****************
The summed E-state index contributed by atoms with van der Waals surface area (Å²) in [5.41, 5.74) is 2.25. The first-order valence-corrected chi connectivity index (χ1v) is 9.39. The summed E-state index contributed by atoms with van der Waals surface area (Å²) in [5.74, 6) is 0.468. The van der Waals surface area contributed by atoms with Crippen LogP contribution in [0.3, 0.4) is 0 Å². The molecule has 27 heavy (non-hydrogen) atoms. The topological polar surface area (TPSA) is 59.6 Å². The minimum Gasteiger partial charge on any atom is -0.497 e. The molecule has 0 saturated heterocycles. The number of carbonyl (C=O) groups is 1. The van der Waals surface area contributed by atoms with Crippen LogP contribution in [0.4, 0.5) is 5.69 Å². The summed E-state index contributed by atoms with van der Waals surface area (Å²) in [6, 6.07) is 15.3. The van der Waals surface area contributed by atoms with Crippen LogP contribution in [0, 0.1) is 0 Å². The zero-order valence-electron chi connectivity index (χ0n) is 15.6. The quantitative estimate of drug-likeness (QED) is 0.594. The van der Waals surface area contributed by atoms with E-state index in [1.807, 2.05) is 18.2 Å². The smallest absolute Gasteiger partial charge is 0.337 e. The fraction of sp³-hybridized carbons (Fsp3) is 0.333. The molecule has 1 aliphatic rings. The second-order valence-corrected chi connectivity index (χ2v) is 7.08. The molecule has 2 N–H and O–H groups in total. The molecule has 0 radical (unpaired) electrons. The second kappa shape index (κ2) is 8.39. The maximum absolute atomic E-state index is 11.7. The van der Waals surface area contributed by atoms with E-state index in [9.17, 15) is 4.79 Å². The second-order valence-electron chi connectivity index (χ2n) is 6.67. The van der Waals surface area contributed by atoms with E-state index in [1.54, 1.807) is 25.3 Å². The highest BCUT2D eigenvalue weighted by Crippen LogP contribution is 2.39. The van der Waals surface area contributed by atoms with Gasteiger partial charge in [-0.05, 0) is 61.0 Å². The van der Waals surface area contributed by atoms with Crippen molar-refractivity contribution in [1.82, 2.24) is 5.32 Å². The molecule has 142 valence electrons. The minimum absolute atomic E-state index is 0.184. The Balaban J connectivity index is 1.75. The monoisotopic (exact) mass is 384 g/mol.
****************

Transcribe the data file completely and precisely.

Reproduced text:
The summed E-state index contributed by atoms with van der Waals surface area (Å²) in [5.41, 5.74) is 2.25. The first-order valence-corrected chi connectivity index (χ1v) is 9.39. The summed E-state index contributed by atoms with van der Waals surface area (Å²) in [5.74, 6) is 0.468. The van der Waals surface area contributed by atoms with Crippen LogP contribution in [0.3, 0.4) is 0 Å². The molecule has 27 heavy (non-hydrogen) atoms. The topological polar surface area (TPSA) is 59.6 Å². The minimum Gasteiger partial charge on any atom is -0.497 e. The molecule has 0 saturated heterocycles. The number of carbonyl (C=O) groups is 1. The van der Waals surface area contributed by atoms with Crippen LogP contribution in [0.4, 0.5) is 5.69 Å². The summed E-state index contributed by atoms with van der Waals surface area (Å²) in [6, 6.07) is 15.3. The van der Waals surface area contributed by atoms with Crippen LogP contribution in [0, 0.1) is 0 Å². The zero-order valence-electron chi connectivity index (χ0n) is 15.6. The quantitative estimate of drug-likeness (QED) is 0.594. The van der Waals surface area contributed by atoms with E-state index in [1.807, 2.05) is 18.2 Å². The smallest absolute Gasteiger partial charge is 0.337 e. The fraction of sp³-hybridized carbons (Fsp3) is 0.333. The molecule has 1 aliphatic rings. The second-order valence-corrected chi connectivity index (χ2v) is 7.08. The molecule has 2 N–H and O–H groups in total. The molecule has 0 radical (unpaired) electrons. The second kappa shape index (κ2) is 8.39. The maximum absolute atomic E-state index is 11.7. The van der Waals surface area contributed by atoms with E-state index in [9.17, 15) is 4.79 Å². The second-order valence-electron chi connectivity index (χ2n) is 6.67. The van der Waals surface area contributed by atoms with E-state index in [1.54, 1.807) is 25.3 Å². The highest BCUT2D eigenvalue weighted by Crippen LogP contribution is 2.39. The van der Waals surface area contributed by atoms with Gasteiger partial charge in [-0.05, 0) is 61.0 Å². The van der Waals surface area contributed by atoms with Crippen molar-refractivity contribution in [1.82, 2.24) is 5.32 Å². The molecule has 142 valence electrons. The minimum absolute atomic E-state index is 0.184. The Balaban J connectivity index is 1.75. The monoisotopic (exact) mass is 384 g/mol.